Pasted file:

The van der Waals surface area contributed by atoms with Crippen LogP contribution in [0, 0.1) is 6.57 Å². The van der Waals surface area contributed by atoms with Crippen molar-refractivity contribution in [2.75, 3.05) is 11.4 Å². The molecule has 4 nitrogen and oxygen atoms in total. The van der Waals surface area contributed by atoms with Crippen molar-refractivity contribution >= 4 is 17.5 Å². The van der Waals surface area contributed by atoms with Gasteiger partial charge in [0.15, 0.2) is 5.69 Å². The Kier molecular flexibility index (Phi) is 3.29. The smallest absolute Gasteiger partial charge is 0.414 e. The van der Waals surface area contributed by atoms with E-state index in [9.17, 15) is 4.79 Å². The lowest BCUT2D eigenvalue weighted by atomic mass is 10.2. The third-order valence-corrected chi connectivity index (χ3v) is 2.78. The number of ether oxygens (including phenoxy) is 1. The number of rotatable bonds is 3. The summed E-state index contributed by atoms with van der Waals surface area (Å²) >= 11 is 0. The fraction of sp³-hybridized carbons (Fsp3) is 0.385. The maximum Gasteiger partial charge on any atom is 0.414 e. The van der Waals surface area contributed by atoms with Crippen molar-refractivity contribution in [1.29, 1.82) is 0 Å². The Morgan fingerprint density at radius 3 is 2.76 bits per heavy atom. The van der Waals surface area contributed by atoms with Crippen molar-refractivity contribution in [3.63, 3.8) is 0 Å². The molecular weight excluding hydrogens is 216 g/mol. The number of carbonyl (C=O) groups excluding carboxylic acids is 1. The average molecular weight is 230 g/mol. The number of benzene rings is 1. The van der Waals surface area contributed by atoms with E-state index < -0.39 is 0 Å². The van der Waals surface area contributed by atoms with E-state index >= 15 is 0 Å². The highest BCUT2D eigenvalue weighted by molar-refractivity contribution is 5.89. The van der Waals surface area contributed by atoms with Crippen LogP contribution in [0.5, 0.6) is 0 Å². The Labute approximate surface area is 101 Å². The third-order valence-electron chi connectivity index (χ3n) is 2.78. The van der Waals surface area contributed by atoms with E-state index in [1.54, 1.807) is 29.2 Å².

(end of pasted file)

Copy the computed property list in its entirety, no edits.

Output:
The van der Waals surface area contributed by atoms with Crippen LogP contribution in [0, 0.1) is 6.57 Å². The van der Waals surface area contributed by atoms with Crippen molar-refractivity contribution in [2.75, 3.05) is 11.4 Å². The molecule has 4 nitrogen and oxygen atoms in total. The van der Waals surface area contributed by atoms with Crippen molar-refractivity contribution >= 4 is 17.5 Å². The van der Waals surface area contributed by atoms with Gasteiger partial charge in [0.15, 0.2) is 5.69 Å². The Kier molecular flexibility index (Phi) is 3.29. The smallest absolute Gasteiger partial charge is 0.414 e. The van der Waals surface area contributed by atoms with E-state index in [9.17, 15) is 4.79 Å². The lowest BCUT2D eigenvalue weighted by atomic mass is 10.2. The third-order valence-corrected chi connectivity index (χ3v) is 2.78. The number of ether oxygens (including phenoxy) is 1. The number of rotatable bonds is 3. The summed E-state index contributed by atoms with van der Waals surface area (Å²) >= 11 is 0. The fraction of sp³-hybridized carbons (Fsp3) is 0.385. The maximum Gasteiger partial charge on any atom is 0.414 e. The van der Waals surface area contributed by atoms with Crippen molar-refractivity contribution in [1.29, 1.82) is 0 Å². The Morgan fingerprint density at radius 3 is 2.76 bits per heavy atom. The van der Waals surface area contributed by atoms with Crippen molar-refractivity contribution in [3.63, 3.8) is 0 Å². The molecular weight excluding hydrogens is 216 g/mol. The number of carbonyl (C=O) groups excluding carboxylic acids is 1. The average molecular weight is 230 g/mol. The number of benzene rings is 1. The van der Waals surface area contributed by atoms with E-state index < -0.39 is 0 Å². The van der Waals surface area contributed by atoms with E-state index >= 15 is 0 Å². The highest BCUT2D eigenvalue weighted by molar-refractivity contribution is 5.89. The van der Waals surface area contributed by atoms with Crippen LogP contribution in [0.5, 0.6) is 0 Å². The Labute approximate surface area is 101 Å². The third-order valence-electron chi connectivity index (χ3n) is 2.78. The van der Waals surface area contributed by atoms with E-state index in [1.54, 1.807) is 29.2 Å².